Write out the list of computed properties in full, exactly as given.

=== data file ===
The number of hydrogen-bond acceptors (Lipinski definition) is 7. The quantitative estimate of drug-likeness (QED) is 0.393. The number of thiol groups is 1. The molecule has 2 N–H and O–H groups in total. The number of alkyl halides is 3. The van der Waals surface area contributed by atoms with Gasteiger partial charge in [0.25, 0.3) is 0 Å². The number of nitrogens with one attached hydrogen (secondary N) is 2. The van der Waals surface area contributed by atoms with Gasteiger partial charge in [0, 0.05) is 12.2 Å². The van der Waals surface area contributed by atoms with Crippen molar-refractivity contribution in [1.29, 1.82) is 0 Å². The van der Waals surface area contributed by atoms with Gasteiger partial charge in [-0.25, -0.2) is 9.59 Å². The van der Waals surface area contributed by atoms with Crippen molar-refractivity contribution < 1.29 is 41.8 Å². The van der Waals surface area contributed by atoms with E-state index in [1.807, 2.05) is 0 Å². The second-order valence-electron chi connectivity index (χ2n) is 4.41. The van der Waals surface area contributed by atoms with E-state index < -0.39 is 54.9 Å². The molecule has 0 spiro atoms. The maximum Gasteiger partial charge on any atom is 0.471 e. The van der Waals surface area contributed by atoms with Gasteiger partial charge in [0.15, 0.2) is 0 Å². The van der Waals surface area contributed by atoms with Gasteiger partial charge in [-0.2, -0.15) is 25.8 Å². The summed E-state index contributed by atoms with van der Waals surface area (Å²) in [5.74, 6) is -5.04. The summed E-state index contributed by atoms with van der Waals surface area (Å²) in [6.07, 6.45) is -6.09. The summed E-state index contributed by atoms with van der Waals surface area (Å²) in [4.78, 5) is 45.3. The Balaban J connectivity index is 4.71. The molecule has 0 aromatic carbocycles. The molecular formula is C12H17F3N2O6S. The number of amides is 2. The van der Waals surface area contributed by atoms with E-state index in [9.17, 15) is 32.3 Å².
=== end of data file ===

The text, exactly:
The number of hydrogen-bond acceptors (Lipinski definition) is 7. The quantitative estimate of drug-likeness (QED) is 0.393. The number of thiol groups is 1. The molecule has 2 N–H and O–H groups in total. The number of alkyl halides is 3. The van der Waals surface area contributed by atoms with Gasteiger partial charge in [0.25, 0.3) is 0 Å². The number of nitrogens with one attached hydrogen (secondary N) is 2. The van der Waals surface area contributed by atoms with Gasteiger partial charge in [0, 0.05) is 12.2 Å². The van der Waals surface area contributed by atoms with Crippen molar-refractivity contribution in [1.29, 1.82) is 0 Å². The van der Waals surface area contributed by atoms with Gasteiger partial charge in [-0.25, -0.2) is 9.59 Å². The van der Waals surface area contributed by atoms with Crippen molar-refractivity contribution < 1.29 is 41.8 Å². The van der Waals surface area contributed by atoms with E-state index in [1.807, 2.05) is 0 Å². The second-order valence-electron chi connectivity index (χ2n) is 4.41. The van der Waals surface area contributed by atoms with E-state index < -0.39 is 54.9 Å². The molecule has 0 spiro atoms. The maximum Gasteiger partial charge on any atom is 0.471 e. The van der Waals surface area contributed by atoms with Gasteiger partial charge in [0.15, 0.2) is 0 Å². The van der Waals surface area contributed by atoms with Gasteiger partial charge in [-0.2, -0.15) is 25.8 Å². The summed E-state index contributed by atoms with van der Waals surface area (Å²) in [5.74, 6) is -5.04. The summed E-state index contributed by atoms with van der Waals surface area (Å²) in [6.07, 6.45) is -6.09. The summed E-state index contributed by atoms with van der Waals surface area (Å²) in [4.78, 5) is 45.3. The Balaban J connectivity index is 4.71. The molecule has 0 aromatic carbocycles. The molecular formula is C12H17F3N2O6S. The number of amides is 2. The van der Waals surface area contributed by atoms with E-state index in [9.17, 15) is 32.3 Å².